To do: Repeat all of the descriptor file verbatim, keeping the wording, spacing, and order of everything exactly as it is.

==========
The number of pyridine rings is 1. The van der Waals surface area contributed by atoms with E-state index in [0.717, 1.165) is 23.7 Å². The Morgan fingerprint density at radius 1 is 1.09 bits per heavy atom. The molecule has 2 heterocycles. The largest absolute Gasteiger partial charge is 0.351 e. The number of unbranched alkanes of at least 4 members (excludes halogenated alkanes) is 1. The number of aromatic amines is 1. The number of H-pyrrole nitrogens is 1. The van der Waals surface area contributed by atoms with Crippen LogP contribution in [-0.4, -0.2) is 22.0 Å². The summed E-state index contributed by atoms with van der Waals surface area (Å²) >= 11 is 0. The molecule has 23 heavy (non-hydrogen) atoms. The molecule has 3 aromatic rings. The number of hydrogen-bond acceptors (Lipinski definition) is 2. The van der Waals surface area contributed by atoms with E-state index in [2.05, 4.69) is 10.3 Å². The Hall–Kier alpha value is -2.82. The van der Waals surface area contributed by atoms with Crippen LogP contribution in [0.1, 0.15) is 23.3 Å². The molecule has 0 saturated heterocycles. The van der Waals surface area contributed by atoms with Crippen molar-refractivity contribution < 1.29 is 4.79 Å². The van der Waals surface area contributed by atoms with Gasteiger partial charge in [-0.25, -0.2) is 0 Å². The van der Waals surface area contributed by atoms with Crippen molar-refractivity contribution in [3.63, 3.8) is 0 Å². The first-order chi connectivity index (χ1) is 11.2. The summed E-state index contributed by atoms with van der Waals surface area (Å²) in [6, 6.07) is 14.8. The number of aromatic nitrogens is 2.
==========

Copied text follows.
The number of pyridine rings is 1. The van der Waals surface area contributed by atoms with E-state index in [0.717, 1.165) is 23.7 Å². The Morgan fingerprint density at radius 1 is 1.09 bits per heavy atom. The molecule has 2 heterocycles. The largest absolute Gasteiger partial charge is 0.351 e. The number of unbranched alkanes of at least 4 members (excludes halogenated alkanes) is 1. The number of aromatic amines is 1. The number of H-pyrrole nitrogens is 1. The van der Waals surface area contributed by atoms with Crippen LogP contribution in [-0.4, -0.2) is 22.0 Å². The summed E-state index contributed by atoms with van der Waals surface area (Å²) >= 11 is 0. The molecule has 23 heavy (non-hydrogen) atoms. The molecule has 3 aromatic rings. The number of hydrogen-bond acceptors (Lipinski definition) is 2. The van der Waals surface area contributed by atoms with E-state index in [2.05, 4.69) is 10.3 Å². The Hall–Kier alpha value is -2.82. The van der Waals surface area contributed by atoms with Crippen LogP contribution in [0.1, 0.15) is 23.3 Å². The molecule has 0 saturated heterocycles. The van der Waals surface area contributed by atoms with Crippen molar-refractivity contribution < 1.29 is 4.79 Å². The van der Waals surface area contributed by atoms with Gasteiger partial charge in [-0.25, -0.2) is 0 Å². The van der Waals surface area contributed by atoms with Crippen molar-refractivity contribution in [3.63, 3.8) is 0 Å². The first-order chi connectivity index (χ1) is 11.2. The summed E-state index contributed by atoms with van der Waals surface area (Å²) in [6, 6.07) is 14.8. The number of aromatic nitrogens is 2.